"We've been manning the horse rescue hotline 24 hours a day for about six or seven days now and it's been non-stop," said Mortensen. "There are literally thousands of individuals that have called in wanting to help or in need of help. We've simply divided them up into groups. Some are those that have horses that need to be rescued. Others are those with available resources, pasture, hay, stall space, and they want to make that available to anyone who needs it. Others are those that want to send money, and then we've got a lot of people who are willing to bring their trailer and physically come and get involved.

"We (LSU) have been at this for quite awhile now, and I think the most challenging thing has simply been the communication among groups in trying to coordinate the efforts and get everyone on the same page," he said. "Nobody was ever really placed in charge here; this has simply been a massive effort by a lot of different groups working with LSU from the beginning. It's a little hard to keep a handle on at times, but we're not complaining. Its working for the horses, so its working for us too.

"Every day we make several runs to various parts of New Orleans and the surrounding area," said Mortensen. "Sometimes its seven or eight trips, sometimes more, it just depends. Each evening we try to work as a team in headquarters and assess who is still out there and who we can get to the following day. Dr. (Rustin) Moore (director of the Equine Health Studies Program at Louisiana State University's School of Veterinary Medicine) puts it all on a schedule, lining up volunteers, trailers, and veterinarians from the clinic and surrounding area, technicians, supplies, etc. Then the following morning we all meet at Lamar Dixon, the assignments are handed out, and everyone hits the road. We won't know what the outcome of the day's efforts are until everyone is back that evening. Sometimes we come back with only a fraction of what we went after. Other times we end up sending additional trailers into an area where we ended up finding many more."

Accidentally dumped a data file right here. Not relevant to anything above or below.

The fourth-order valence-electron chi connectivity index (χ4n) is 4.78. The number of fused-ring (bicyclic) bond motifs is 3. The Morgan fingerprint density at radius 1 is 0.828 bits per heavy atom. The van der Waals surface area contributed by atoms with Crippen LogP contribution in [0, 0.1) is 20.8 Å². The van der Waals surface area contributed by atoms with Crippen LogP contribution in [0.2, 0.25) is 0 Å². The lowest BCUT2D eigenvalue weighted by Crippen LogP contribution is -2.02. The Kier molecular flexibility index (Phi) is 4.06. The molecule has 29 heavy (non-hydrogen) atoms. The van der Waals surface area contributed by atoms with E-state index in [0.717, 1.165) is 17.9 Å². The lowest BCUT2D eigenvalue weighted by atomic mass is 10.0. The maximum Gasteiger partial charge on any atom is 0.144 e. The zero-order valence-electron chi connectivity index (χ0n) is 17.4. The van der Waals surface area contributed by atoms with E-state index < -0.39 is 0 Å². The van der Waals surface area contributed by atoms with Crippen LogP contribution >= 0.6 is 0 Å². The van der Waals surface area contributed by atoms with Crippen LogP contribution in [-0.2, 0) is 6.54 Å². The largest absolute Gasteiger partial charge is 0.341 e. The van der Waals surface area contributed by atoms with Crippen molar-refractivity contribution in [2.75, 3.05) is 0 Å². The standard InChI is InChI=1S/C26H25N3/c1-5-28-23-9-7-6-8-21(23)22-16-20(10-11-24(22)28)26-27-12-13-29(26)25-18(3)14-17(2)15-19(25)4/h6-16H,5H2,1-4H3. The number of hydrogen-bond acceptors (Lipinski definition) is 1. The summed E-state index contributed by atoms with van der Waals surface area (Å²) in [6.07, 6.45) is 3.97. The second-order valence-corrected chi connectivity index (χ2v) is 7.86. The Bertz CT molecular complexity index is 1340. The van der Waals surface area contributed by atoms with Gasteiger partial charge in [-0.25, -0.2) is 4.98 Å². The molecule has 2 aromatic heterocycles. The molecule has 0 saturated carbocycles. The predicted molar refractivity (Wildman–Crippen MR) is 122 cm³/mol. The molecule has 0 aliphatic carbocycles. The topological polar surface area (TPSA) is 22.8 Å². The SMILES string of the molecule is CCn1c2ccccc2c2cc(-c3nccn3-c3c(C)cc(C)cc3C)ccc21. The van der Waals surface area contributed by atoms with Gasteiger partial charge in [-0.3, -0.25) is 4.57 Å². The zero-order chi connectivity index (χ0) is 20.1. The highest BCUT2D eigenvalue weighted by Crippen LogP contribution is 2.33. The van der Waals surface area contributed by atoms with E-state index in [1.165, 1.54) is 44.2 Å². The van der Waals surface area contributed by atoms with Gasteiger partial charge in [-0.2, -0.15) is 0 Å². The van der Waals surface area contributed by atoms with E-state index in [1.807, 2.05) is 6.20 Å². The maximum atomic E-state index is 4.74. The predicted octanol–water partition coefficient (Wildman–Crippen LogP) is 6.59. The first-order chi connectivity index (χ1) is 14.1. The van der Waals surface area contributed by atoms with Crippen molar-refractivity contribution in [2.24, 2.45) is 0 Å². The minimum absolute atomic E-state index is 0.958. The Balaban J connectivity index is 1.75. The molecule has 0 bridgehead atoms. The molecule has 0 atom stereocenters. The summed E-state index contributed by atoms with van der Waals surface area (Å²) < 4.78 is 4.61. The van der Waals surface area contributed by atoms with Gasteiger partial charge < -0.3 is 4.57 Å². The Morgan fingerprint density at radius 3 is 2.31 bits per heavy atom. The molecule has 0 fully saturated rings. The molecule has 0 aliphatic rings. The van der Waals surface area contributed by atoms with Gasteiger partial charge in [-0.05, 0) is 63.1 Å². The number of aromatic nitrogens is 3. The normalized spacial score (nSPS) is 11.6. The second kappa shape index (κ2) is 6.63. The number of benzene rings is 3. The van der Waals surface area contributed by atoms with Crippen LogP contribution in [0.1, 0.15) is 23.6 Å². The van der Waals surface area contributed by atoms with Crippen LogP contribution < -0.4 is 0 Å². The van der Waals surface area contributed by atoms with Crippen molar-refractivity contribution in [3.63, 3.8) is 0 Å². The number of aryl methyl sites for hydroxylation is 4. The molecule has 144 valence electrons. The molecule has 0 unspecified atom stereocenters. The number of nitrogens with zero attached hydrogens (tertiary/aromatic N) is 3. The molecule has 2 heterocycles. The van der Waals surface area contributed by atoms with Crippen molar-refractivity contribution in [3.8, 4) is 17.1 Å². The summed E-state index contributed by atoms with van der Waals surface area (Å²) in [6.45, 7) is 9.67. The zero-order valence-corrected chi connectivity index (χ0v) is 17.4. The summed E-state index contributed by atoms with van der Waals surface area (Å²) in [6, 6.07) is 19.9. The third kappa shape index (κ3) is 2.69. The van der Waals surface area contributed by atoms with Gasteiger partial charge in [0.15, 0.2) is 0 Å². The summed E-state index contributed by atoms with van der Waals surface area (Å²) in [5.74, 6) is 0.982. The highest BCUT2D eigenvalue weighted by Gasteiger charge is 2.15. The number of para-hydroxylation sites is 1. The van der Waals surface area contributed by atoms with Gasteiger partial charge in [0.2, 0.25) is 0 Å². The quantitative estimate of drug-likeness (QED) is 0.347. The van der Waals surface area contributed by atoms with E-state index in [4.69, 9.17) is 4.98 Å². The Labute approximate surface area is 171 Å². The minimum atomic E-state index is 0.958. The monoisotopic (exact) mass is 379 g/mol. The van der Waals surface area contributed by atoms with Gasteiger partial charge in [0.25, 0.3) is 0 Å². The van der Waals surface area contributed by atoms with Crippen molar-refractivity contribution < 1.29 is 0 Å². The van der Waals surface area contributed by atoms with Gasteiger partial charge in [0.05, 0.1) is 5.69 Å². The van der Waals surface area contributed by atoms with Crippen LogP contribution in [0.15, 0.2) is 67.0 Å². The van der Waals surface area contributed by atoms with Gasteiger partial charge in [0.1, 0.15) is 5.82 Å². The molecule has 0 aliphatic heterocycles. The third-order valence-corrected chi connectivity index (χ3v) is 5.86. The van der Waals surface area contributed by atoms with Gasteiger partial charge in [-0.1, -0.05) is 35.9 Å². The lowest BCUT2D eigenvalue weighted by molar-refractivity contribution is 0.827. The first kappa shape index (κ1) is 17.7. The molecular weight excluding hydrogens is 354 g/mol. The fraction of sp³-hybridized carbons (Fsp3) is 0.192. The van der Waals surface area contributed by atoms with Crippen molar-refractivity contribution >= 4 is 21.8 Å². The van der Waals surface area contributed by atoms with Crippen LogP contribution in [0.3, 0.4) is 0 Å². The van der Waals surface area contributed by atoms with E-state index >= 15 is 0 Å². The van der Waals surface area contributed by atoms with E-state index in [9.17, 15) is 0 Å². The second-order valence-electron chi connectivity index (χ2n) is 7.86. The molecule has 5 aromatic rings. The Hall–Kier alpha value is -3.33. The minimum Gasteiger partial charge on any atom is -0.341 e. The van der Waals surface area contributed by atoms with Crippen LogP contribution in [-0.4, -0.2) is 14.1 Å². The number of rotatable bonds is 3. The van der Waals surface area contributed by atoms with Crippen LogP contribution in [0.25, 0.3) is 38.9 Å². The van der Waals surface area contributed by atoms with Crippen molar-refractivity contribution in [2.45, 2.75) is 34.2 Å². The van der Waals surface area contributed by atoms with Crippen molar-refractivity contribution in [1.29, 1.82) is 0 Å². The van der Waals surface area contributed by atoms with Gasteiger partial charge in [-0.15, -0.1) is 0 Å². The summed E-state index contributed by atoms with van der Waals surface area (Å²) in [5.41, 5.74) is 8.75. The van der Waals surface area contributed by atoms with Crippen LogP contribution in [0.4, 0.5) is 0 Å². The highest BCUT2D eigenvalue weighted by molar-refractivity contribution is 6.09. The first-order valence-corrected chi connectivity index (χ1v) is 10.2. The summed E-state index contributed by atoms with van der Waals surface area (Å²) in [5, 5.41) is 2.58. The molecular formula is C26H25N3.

Following is a glimpse of what a typical schedule looks like for any given day during the rescue process, the people involved to make this happen on a daily basis, and the results of a day's effort.

Thursday, Sept. 8, 2005

GROUP 1 - St. Bernard Parish. Departed at 7:25 am. Four horses in a corral at a stable and others around. Toby knows where these should be located and Dr. Giardina will be in touch with them. He will go there in a 4X4 truck without trailer. Some (at least three up river) should be above and below the ferry. May be as many as nine horses at The Grove area.